In 2016, The Economist Espresso asked an intriguing question on April 23, Shakespeare’s birthday: “Would you agree that you find Shakespeare relevant today?” The survey found that in Brazil (85 percent) and Mexico (82 percent), the answer was yes, followed close behind by India, China, Turkey, and South Africa. Yet only half of British and American respondents agreed. Was this imperialism at work? Or did people all around the world truly find Shakespeare appealing?
For a couple of generations now, Western literature departments have been embarrassed by their own “classics.” After all, why should we perpetuate the colonialism of past ages? Meanwhile, conservatives have been working tirelessly like monks, trying to save the “Western canon” from another “Dark Ages.” Although the ill effects of colonialism endure and criticism of that legacy remains important, it appears that the time may soon be upon us when many aspiring associate professors in the Western academy no longer know their own culture well enough to be able to offer informed analysis of what colonialism even means.
Much thoughtful work has been done by classical, especially Christian classical, schools to remedy this over recent decades. Is enough being done, however, to incorporate non-European classics into our humanities’ canon? There are scores of traditional folktales and modern stories from around the world in every culture. When I was in high school, we started with Beowulf and followed a predictable reading list from there. But in our new smaller world, it’s time to open our literary minds to the worldview of others.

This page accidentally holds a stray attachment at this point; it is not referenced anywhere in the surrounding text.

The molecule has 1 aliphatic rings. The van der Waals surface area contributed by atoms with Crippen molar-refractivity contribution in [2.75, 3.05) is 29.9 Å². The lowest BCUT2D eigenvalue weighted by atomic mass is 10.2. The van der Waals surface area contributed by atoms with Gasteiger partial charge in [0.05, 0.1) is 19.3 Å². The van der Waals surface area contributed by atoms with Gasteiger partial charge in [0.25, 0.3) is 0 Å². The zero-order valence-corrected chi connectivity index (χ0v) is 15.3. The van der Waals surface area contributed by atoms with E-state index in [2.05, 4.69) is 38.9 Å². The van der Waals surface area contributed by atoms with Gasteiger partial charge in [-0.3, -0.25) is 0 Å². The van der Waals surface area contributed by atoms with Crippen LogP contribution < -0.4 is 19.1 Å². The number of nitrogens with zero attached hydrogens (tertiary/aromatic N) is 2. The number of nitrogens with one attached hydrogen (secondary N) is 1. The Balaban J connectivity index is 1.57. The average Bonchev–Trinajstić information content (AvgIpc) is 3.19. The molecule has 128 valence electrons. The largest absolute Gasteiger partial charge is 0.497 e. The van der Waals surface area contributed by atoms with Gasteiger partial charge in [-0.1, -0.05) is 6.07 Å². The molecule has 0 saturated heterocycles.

Isn’t it especially time to include Black literature in our American anthologies? The Souls of Black Folk by W. E. B. Du Bois made me weep, but it also enlightened me. Though written in 1903, Du Bois’s mastery of sociology combined with his clear and elegant prose felt so contemporary. There are books considered by many now as classics, such as Go Tell It on the Mountain by James Baldwin, Not without Laughter by Langston Hughes, Invisible Man by Ralph Ellison, and Beloved by Toni Morrison. These, however, are only the tip of the iceberg.
Culture isn’t shaped by politics, but the other way around, and reading lists are critical and living conveyors of tradition. As a Christian of European descent, I know that my canon has been privileged. But the answer isn’t to outright reject the idea of a good reading list. Shakespeare is still relevant today, even for British and American readers. But so is Maya Angelou or North Korean poet Ku Sang, or Things Fall Apart by Nigerian novelist Chinua Achebe. Maybe we could find more common ground and even friendship in our society today if we widened the canon and listened to one another’s stories for a while. Maybe this would spark some interest in our own again.
Michael Horton is editor-in-chief of Modern Reformation and the J. Gresham Machen Professor of Systematic Theology and Apologetics at Westminster Seminary California in Escondido.